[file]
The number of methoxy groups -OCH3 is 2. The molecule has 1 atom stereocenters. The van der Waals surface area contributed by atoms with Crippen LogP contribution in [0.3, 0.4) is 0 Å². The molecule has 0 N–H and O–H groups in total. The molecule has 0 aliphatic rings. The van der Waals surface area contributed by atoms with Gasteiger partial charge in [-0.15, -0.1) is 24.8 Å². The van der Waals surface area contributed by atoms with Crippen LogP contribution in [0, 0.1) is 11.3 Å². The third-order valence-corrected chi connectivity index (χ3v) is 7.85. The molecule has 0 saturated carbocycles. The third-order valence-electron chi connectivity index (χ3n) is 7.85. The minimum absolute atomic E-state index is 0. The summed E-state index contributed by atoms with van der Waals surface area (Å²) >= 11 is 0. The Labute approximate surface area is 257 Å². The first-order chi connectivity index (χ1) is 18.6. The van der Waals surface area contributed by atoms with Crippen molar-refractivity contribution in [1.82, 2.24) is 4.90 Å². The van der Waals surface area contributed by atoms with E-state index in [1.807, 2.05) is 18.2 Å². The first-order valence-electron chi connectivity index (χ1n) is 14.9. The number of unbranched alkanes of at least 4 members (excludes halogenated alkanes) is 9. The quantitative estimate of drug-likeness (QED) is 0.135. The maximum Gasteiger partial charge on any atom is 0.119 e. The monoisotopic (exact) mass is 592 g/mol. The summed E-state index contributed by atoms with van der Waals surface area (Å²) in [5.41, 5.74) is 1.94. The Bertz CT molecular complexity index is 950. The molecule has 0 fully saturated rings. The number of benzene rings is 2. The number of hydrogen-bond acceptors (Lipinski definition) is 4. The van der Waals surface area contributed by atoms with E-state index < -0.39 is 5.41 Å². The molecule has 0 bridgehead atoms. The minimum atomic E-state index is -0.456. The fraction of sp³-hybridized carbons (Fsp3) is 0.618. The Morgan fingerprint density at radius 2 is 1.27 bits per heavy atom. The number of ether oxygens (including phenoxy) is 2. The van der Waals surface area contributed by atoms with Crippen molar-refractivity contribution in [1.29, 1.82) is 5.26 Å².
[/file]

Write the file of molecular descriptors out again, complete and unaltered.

The number of methoxy groups -OCH3 is 2. The molecule has 1 atom stereocenters. The van der Waals surface area contributed by atoms with Crippen LogP contribution in [0.3, 0.4) is 0 Å². The molecule has 0 N–H and O–H groups in total. The molecule has 0 aliphatic rings. The van der Waals surface area contributed by atoms with Gasteiger partial charge in [-0.15, -0.1) is 24.8 Å². The van der Waals surface area contributed by atoms with Crippen LogP contribution in [0, 0.1) is 11.3 Å². The third-order valence-corrected chi connectivity index (χ3v) is 7.85. The molecule has 0 saturated carbocycles. The third-order valence-electron chi connectivity index (χ3n) is 7.85. The minimum absolute atomic E-state index is 0. The summed E-state index contributed by atoms with van der Waals surface area (Å²) >= 11 is 0. The Labute approximate surface area is 257 Å². The first-order chi connectivity index (χ1) is 18.6. The van der Waals surface area contributed by atoms with Crippen molar-refractivity contribution in [1.82, 2.24) is 4.90 Å². The van der Waals surface area contributed by atoms with E-state index in [1.807, 2.05) is 18.2 Å². The first-order valence-electron chi connectivity index (χ1n) is 14.9. The number of unbranched alkanes of at least 4 members (excludes halogenated alkanes) is 9. The quantitative estimate of drug-likeness (QED) is 0.135. The maximum Gasteiger partial charge on any atom is 0.119 e. The monoisotopic (exact) mass is 592 g/mol. The summed E-state index contributed by atoms with van der Waals surface area (Å²) in [5.41, 5.74) is 1.94. The Bertz CT molecular complexity index is 950. The molecule has 0 fully saturated rings. The number of benzene rings is 2. The number of hydrogen-bond acceptors (Lipinski definition) is 4. The van der Waals surface area contributed by atoms with E-state index < -0.39 is 5.41 Å². The molecule has 0 bridgehead atoms. The minimum atomic E-state index is -0.456. The fraction of sp³-hybridized carbons (Fsp3) is 0.618. The Morgan fingerprint density at radius 2 is 1.27 bits per heavy atom. The number of ether oxygens (including phenoxy) is 2. The van der Waals surface area contributed by atoms with Crippen molar-refractivity contribution in [1.29, 1.82) is 5.26 Å².